In addition, we can perceive the contrasts between moving and stationary objects more quickly under monochromatic light and this is of paramount importance in night-time driving. Figure S7 shows the appearance of a piece of black cloth and white paper illuminated half with a low pressure sodium (SOX) lamp and half with high pressure sodium (SON) type. The black appears much blacker when lit with SOX light, succinctly demonstrating how contrasts are enhanced with this light source. It is for this reason that warning signs, road side chevrons etc. are often printed in deep yellow and black, and even in nature many insects adopt this colour combination because it stands out better than any other

Figure S7 - Blacks appear blacker under SOX light - contrast is enhanced

The large physical size of low pressure sodium sources can make the light more difficult to control efficiently, and upward sky glare is sometimes more of a problem. Despite this, astronomers are actually fully in favour of sky glow originating from this light source. Because the light is monochromatic, it can be filtered out by removing its single wavelength and a dark sky is then restored. No other light source offers such easy filtering of night time glow in the sky. Several cities which are home to major astronomical sites have almost completely converted their night-time illumination to low pressure sodium for this reason.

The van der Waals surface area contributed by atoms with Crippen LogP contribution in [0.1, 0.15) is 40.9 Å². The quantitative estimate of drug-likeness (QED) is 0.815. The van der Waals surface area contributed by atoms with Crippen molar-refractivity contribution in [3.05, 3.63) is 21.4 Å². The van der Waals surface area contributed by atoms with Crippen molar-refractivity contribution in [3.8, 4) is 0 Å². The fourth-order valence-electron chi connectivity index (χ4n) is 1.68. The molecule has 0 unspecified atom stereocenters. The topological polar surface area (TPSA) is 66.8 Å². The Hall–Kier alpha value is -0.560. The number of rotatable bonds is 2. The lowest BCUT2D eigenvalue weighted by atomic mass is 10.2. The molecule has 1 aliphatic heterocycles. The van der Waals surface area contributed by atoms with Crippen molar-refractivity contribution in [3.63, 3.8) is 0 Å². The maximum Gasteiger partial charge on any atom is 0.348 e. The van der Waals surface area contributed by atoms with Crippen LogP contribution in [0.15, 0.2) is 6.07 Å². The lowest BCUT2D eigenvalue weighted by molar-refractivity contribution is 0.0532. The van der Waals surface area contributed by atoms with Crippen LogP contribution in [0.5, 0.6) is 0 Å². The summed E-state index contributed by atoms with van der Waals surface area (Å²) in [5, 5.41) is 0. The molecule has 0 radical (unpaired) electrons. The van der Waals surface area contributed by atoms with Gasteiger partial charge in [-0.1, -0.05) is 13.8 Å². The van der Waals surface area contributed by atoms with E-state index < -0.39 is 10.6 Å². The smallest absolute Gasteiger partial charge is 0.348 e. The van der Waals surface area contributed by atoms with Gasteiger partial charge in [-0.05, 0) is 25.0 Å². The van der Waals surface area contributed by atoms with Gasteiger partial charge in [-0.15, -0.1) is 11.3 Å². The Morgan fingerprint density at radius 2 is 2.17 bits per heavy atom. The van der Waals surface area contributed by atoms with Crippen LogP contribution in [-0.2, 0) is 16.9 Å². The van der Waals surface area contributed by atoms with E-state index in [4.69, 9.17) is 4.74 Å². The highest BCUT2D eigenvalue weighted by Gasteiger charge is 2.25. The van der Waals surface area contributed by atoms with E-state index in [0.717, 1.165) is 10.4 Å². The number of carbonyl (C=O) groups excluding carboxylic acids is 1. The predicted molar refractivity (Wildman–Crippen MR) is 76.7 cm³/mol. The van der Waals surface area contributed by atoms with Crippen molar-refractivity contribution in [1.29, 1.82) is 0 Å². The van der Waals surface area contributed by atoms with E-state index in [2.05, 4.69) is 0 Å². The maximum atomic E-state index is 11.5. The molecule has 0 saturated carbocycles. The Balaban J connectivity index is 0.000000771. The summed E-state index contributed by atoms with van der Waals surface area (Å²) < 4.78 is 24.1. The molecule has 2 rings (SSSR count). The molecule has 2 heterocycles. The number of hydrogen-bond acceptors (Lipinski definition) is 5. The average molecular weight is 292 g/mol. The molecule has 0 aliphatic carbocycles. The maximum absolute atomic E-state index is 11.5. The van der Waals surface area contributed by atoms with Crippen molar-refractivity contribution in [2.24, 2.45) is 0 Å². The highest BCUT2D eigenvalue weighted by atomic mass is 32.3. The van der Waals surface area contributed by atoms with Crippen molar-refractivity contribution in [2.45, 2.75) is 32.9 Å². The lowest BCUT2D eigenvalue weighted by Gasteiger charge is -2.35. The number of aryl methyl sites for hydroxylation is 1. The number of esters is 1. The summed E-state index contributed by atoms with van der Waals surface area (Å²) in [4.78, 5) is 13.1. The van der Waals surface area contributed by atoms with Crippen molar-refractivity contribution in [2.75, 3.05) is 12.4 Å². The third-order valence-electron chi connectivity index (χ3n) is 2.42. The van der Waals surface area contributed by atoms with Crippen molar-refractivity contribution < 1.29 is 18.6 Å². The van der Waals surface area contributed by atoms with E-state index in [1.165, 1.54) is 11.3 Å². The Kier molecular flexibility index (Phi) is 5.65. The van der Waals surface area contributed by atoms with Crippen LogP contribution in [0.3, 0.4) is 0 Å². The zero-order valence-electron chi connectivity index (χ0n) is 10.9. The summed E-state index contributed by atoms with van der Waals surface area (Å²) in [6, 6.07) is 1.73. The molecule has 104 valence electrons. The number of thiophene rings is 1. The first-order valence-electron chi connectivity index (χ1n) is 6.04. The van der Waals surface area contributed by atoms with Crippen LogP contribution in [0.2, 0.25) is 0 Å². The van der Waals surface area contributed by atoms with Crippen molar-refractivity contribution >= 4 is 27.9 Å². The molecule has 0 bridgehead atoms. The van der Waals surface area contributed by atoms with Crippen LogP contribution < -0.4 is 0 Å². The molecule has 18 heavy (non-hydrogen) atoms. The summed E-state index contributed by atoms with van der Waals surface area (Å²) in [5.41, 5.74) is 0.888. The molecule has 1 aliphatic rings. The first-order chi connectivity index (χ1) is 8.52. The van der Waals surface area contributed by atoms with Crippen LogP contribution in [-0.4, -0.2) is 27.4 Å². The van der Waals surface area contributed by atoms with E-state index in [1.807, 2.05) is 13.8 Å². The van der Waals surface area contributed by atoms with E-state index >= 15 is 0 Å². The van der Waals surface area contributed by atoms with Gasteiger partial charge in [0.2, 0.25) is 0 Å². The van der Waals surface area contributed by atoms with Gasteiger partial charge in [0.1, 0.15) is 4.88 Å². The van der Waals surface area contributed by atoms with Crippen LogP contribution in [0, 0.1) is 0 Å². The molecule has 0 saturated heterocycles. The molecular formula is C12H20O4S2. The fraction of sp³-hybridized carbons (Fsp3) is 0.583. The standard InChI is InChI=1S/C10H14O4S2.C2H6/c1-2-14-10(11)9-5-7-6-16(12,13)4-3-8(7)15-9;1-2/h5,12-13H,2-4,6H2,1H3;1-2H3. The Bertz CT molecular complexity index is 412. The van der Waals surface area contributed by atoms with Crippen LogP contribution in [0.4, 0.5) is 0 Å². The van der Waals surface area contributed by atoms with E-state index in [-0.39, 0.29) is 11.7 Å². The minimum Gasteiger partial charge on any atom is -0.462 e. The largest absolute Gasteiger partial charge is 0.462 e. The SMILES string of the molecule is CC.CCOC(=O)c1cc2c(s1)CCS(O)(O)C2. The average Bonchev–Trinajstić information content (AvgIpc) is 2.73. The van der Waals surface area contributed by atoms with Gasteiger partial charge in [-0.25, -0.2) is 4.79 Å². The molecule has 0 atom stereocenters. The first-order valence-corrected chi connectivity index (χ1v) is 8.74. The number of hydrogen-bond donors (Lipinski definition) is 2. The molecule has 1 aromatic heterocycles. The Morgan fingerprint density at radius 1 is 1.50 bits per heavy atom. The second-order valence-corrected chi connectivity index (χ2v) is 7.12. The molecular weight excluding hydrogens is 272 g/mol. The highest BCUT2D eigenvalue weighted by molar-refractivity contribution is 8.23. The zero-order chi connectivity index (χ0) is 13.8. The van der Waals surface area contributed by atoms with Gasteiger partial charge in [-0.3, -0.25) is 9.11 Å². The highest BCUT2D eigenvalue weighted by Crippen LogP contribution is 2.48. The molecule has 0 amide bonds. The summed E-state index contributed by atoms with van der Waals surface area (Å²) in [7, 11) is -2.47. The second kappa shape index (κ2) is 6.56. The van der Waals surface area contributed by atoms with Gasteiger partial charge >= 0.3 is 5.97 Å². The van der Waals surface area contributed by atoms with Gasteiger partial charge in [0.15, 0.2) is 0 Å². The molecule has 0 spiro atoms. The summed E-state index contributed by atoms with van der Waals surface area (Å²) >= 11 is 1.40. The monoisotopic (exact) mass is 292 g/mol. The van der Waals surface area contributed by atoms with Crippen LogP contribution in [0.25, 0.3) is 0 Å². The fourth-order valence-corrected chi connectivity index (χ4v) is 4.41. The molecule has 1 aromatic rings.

However, recent studies show that at the low light levels often employed in street lighting, the human eye does not function fully in the photopic state, and its colour sensitivity shifts to the scotopic (night vision) conditions. Thus the curve shown in Figure S3 may not always be valid, because its peak is shifted towards the blue end of the spectrum, as illustrated by the dashed line in Figure S8. This phenomenon is known as the Purkinje shift. Herein lies a deficiency of our measure of light - the lumen - because it is based on the normal daylight sensitivity curve of the eye. At very low light levels, one really ought to instead rate lamps in terms of their scotopic luminous flux, instead of the universally published photopic luminous flux. Due to the Purkinje shift, low pressure sodium lighting becomes less and less efficient at low illuminance levels. Extensive studies in USA, a country where streelighting levels are considerably lower than in other parts of the world, have clearly demonstrated that light sources having a greater proportion of green-blue light in their spectra are in fact more efficient under these circumstances. Roads in other parts of the world, however, are lighted to much higher standards such that the effect of the Purkinje shift are much less significant.

Figure S8 - SOX is not so efficient when the eye's sensitivity shifts to Scotopic Vision

No recent work has been conducted on whether or not the advantages of reducing scattering and penetrating rain/fog, improving contrast or making moving objects stand out more clearly is outweighed by the poor scotopic performance. As a result, SOX lamps continue to go into many new installations and this is expected to carry on until more evidence is gathered - which may either kill off the SOX market totally or further reinforce its apparent strengths!